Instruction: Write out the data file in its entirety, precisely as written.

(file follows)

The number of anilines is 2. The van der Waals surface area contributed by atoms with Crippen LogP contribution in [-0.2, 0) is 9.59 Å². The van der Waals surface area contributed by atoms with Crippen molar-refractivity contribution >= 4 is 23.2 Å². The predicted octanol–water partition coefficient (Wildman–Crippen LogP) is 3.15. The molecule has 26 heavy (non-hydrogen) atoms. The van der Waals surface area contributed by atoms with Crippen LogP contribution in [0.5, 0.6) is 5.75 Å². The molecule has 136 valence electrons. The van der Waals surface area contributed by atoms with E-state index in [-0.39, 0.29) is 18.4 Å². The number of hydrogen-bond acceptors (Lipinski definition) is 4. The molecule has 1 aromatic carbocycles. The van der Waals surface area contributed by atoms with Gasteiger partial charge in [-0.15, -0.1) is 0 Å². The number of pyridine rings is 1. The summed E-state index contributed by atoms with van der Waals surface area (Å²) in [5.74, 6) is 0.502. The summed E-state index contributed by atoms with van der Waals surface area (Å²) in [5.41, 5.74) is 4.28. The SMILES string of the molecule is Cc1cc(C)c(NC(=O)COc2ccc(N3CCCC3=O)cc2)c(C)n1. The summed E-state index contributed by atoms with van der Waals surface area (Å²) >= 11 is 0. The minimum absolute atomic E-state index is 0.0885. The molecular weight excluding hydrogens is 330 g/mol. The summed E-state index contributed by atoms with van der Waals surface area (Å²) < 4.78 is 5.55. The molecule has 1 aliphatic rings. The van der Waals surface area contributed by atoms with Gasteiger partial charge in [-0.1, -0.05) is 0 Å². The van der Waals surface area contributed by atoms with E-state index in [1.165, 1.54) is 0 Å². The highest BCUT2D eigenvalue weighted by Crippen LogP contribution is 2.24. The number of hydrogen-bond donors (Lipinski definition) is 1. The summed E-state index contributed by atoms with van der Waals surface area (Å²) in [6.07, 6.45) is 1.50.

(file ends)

The number of anilines is 2. The van der Waals surface area contributed by atoms with Crippen LogP contribution in [-0.2, 0) is 9.59 Å². The van der Waals surface area contributed by atoms with Crippen molar-refractivity contribution >= 4 is 23.2 Å². The predicted octanol–water partition coefficient (Wildman–Crippen LogP) is 3.15. The molecule has 26 heavy (non-hydrogen) atoms. The van der Waals surface area contributed by atoms with Crippen LogP contribution in [0.5, 0.6) is 5.75 Å². The molecule has 136 valence electrons. The van der Waals surface area contributed by atoms with E-state index in [-0.39, 0.29) is 18.4 Å². The number of hydrogen-bond acceptors (Lipinski definition) is 4. The molecule has 1 aromatic carbocycles. The van der Waals surface area contributed by atoms with Gasteiger partial charge in [-0.15, -0.1) is 0 Å². The number of pyridine rings is 1. The summed E-state index contributed by atoms with van der Waals surface area (Å²) in [5.74, 6) is 0.502. The summed E-state index contributed by atoms with van der Waals surface area (Å²) in [5.41, 5.74) is 4.28. The SMILES string of the molecule is Cc1cc(C)c(NC(=O)COc2ccc(N3CCCC3=O)cc2)c(C)n1. The summed E-state index contributed by atoms with van der Waals surface area (Å²) >= 11 is 0. The minimum absolute atomic E-state index is 0.0885. The molecular weight excluding hydrogens is 330 g/mol. The summed E-state index contributed by atoms with van der Waals surface area (Å²) < 4.78 is 5.55. The molecule has 1 aliphatic rings. The van der Waals surface area contributed by atoms with Gasteiger partial charge in [-0.1, -0.05) is 0 Å². The van der Waals surface area contributed by atoms with E-state index in [1.165, 1.54) is 0 Å². The highest BCUT2D eigenvalue weighted by Crippen LogP contribution is 2.24. The number of hydrogen-bond donors (Lipinski definition) is 1. The summed E-state index contributed by atoms with van der Waals surface area (Å²) in [6.07, 6.45) is 1.50.